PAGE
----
Door Ripped Off a 787 Yesterday as it Prepared for Maintenance

Scoot, the low cost carrier subsidiary of Singapore Airlines, just managed to rip the left from door off a Boeing 787-8 as it was being readied for maintenance on Sunday.

During preparation for routine maintenance, a door on a Scoot 787 aircraft sustained some damage and is currently undergoing recovery. No passengers were involved and no injuries were sustained while an investigation has been convened

This aircraft was only just delivered to the airline on November 5. It made it past its 2 month birthday. Ouch.

About Gary Leff

Gary Leff is one of the foremost experts in the field of miles, points, and frequent business travel - a topic he has covered since 2002. Co-founder of frequent flyer community, emcee of the Freddie Awards, and named one of the "World's Top Travel Experts" by Conde' Nast Traveler (2010-Present) Gary has been a guest on most major news media, profiled in several top print publications, and published broadly on the topic of consumer loyalty. More About Gary »

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  1. Scoot is no more, taken over by Tiger Airways, ugh.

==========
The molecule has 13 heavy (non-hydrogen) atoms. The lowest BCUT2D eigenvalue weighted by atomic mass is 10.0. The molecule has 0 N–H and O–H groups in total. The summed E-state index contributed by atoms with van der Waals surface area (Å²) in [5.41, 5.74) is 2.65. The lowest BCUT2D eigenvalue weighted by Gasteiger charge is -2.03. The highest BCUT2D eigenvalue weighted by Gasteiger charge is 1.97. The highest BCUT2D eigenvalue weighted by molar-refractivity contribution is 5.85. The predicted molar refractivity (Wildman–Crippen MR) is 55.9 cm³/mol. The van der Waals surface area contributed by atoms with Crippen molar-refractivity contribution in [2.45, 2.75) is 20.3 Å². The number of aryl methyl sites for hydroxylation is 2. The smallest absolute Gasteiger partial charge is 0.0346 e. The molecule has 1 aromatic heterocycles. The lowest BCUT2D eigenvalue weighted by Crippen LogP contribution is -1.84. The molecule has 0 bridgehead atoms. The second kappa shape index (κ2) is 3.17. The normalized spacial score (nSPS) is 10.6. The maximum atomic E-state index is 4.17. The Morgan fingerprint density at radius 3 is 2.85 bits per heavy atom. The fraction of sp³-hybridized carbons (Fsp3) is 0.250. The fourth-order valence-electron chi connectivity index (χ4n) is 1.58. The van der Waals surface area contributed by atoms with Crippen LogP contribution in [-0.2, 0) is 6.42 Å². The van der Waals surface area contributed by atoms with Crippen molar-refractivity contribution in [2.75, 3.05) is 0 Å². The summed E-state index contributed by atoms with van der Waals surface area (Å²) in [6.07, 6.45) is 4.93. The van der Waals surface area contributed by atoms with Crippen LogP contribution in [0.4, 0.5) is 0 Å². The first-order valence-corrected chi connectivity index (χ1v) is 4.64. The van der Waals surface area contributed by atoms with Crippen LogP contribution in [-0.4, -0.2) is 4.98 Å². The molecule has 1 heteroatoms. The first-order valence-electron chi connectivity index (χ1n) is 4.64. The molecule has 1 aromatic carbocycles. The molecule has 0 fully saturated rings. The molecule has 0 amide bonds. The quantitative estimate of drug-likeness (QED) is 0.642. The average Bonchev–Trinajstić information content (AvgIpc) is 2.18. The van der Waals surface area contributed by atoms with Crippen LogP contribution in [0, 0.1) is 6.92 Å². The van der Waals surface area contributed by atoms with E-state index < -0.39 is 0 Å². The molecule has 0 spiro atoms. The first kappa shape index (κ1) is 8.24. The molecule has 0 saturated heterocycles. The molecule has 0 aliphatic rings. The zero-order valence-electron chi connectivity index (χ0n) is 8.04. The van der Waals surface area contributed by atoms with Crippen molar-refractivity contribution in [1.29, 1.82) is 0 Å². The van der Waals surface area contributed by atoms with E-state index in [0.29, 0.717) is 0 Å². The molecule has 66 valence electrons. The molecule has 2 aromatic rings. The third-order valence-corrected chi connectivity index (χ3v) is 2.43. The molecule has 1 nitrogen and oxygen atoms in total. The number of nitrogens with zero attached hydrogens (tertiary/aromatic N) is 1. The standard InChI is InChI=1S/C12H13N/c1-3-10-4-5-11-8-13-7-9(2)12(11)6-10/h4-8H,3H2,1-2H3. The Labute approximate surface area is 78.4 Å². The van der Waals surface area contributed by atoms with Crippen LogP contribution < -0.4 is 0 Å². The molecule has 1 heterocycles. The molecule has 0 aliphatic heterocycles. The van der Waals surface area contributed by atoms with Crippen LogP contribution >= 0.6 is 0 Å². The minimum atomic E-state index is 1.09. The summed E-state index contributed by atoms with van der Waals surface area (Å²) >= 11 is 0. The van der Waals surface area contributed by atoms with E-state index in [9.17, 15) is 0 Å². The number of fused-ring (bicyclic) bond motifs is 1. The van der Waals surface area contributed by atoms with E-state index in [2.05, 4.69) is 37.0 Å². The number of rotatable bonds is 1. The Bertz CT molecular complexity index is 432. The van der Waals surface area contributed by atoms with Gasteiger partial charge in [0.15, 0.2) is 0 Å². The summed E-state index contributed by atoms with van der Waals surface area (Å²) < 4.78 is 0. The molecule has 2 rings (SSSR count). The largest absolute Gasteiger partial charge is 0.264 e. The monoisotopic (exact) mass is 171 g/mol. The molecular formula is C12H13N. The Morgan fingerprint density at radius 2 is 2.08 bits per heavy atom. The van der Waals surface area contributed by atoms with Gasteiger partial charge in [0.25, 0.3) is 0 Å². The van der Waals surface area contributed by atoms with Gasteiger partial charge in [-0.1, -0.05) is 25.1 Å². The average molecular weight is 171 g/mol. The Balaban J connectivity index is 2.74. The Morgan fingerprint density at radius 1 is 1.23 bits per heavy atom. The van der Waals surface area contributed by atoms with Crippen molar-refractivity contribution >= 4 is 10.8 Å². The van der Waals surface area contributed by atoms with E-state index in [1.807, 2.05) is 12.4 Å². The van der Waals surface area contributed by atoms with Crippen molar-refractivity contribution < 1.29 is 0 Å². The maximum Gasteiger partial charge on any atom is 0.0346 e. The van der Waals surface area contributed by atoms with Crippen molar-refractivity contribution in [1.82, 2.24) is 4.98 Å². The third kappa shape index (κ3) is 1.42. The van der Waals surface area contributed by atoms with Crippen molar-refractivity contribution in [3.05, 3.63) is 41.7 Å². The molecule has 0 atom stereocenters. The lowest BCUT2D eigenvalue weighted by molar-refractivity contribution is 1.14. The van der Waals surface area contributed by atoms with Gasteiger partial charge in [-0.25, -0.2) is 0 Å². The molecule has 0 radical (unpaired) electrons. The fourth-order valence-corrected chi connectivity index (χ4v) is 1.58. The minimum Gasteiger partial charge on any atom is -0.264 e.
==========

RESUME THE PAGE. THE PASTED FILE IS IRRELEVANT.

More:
And if you get onto that plane you’ll notice it has no passageway between the two aisles, so if your seat is on the far side you literally have to clamber over the people seated in the middle section to get there. Or walk all the way around the the back past the toilets. Would not be certified airworthy in the US with no passageway between the emergency exits.

    As for the soft product, reservations, irrops handling, etc – well, best not to book Scoot/Tiger Airways if you need to be somewhere.

  2. Part of my history lessons in the UK was about the failed and fatal attempt to conquer the South Pole by Captain Scoot.

    He was beaten there by (a) Norwegian.

  3. The chocks were removed while the plane still had the walkway attached. Highly dangerous to ground crew, especially the person by the wheels, ie removing the chock, because he can get caught under the wheel if the brakes are not applied beforehand. This may have been pilot error, but more likely ground crew error if there is no reason the tug is not attached before removing chocks.

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